Author’s Note: This poem is about my experience on September, 11th, 2001 as someone who lived right outside of New York City. In my poetry class in college (circa 2013), we were asked to write a poem about a public event that greatly affected us, and so this poem was born.
Every time I see a plane:
Confusion and smoke.
We weren’t allowed outside for recess.
And parents were sporadically showing up at different times
While kids were being taken home with no explanation.
In Fair Lawn, New Jersey,
Ten miles outside of New York City,
It was chaos, our normal lives shaken.
Can you imagine what it was like in the City?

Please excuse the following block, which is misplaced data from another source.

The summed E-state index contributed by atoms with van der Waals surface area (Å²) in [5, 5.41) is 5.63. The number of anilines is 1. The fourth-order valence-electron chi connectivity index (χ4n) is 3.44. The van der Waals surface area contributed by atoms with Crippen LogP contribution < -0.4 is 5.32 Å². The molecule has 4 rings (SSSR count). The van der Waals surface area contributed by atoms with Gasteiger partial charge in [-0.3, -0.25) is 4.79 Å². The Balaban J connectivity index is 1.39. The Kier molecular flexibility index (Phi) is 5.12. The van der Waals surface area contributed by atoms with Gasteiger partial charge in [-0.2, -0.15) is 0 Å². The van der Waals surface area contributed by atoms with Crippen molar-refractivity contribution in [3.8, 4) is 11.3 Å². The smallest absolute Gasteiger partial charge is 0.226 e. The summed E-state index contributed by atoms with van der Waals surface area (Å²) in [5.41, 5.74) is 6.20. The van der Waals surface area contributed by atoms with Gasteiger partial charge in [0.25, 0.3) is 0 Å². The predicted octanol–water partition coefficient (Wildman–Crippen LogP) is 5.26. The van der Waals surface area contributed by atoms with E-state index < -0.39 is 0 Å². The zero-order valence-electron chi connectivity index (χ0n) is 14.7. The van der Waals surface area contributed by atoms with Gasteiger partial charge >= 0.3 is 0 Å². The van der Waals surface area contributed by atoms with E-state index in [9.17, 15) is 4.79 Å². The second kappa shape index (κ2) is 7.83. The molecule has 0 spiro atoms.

The fire, the debris, the bodies.
And this was before everyone
Had their own cell phone.
I heard people had to walk home,
Across the George Washington Bridge,
Their feet full of blisters and calluses.
And there I was, eight years old,
Sitting on the couch in my living room,
My school day cut short,
My parents home early for once.
I watched the television, the repeating newscast,
Imagining the planes overhead would fall.